Federal loans are a great way to help pay for college, but they can get confusing. As per the experts at Lantern by SoFi, “Before you apply for a secured loan, we encourage you to carefully consider whether this loan type is the right choice for you.”
We break down the different federal student loans you might consider borrowing to make things easier.
Direct Subsidized Loans
Subsidized loans are a great option for students who demonstrate financial need, as they help reduce your total loan costs by up to $3,500 per year. They’re also not based on your credit history and can be used at any eligible school.
With this type of subsidized loan, you don’t have to repay the interest accrued while you’re in school or during any grace period (these periods are generally six months long). Interest only begins to accrue after you graduate from college or drop below half-time enrollment status (enrollment less than half-time).
Direct Unsubsidized Loans
Direct Unsubsidized Loans are available to undergraduate and graduate students who have not yet earned their first bachelor’s degree. These loans are the most popular option for college students since they do not require financial need or a credit check. You are responsible for paying the interest while you are in school.
Undergraduates can borrow up to $5,500 per academic year (or $6500 if enrolled at least half time). Graduates may also borrow up to $20,500 total if they meet eligibility requirements (including being enrolled at least half time).
Direct PLUS Loans
Direct PLUS Loans are available to parents of students who need additional funds to pay for college expenses and graduate students. These federal loans have a fixed interest rate and no fees or origination charges, so they’re easy on your wallet. Even better? You can apply for an increase in the amount you borrow during the course of repayment.
To qualify for this type of loan, you must be a U.S. citizen or eligible non-citizen with good credit history and income sufficient enough to make payments on time each month. Note that if you’re married but file separately from your spouse (which means he/she has separate tax returns), he/she cannot cosign your application.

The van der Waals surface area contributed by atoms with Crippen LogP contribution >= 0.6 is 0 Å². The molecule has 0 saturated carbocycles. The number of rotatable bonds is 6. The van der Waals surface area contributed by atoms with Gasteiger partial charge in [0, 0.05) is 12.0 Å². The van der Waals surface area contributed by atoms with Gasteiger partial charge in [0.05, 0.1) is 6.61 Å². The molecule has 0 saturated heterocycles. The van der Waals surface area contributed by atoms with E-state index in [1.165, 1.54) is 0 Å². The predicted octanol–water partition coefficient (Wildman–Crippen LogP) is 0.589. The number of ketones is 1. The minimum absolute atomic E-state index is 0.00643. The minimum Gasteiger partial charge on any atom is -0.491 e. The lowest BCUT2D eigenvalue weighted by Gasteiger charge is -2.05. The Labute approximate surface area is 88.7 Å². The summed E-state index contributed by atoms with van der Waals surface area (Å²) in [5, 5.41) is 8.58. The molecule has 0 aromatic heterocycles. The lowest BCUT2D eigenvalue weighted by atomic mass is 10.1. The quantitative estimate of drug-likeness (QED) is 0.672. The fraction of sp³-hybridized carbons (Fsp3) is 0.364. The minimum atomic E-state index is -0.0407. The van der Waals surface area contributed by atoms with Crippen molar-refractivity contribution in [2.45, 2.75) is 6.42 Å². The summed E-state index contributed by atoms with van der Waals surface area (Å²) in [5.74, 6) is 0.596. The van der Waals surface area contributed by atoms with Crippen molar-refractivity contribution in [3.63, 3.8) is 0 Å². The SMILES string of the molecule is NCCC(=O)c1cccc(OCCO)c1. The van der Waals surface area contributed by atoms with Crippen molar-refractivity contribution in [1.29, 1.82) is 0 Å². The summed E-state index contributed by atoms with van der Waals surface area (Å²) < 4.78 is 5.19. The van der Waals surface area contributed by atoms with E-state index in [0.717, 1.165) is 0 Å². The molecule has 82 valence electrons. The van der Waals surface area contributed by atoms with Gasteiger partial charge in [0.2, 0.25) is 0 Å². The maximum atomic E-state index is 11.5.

Parent PLUS loans have higher limits than Grad PLUS loans: $34,000 versus $20,500, respectively—but it’s worth noting that if both parents want one parent to take out a Parent PLUS loan while the other takes out a graduated student loan instead (to keep things simple), then there are still strict limits in place about how much either parent can borrow outside their own income sources; those limits are determined by how much money each person earns individually during their working years
Federal Perkins Loans
Federal Perkins Loans are low-interest loans awarded to students with exceptional financial needs. The loans have a fixed interest rate of 5%, which is the lowest rate you can get for federal student loans. Federal Perkins Loans are the most common type of federal loan for college students who demonstrate financial need and qualify for one or more other types of aid.
Federal Perkins Loans have several restrictions: You must be enrolled in an undergraduate program at least half-time (at least 6 credits per semester) or full-time (9 credits per semester), and you must be making satisfactory academic progress towards your degree or certificate.
There are many different types of federal loans for college students. The key is to find the one that fits your needs and financial situation. If you have trouble repaying, you have the option to refinance your student loan. It might lower your interest rate and monthly payments.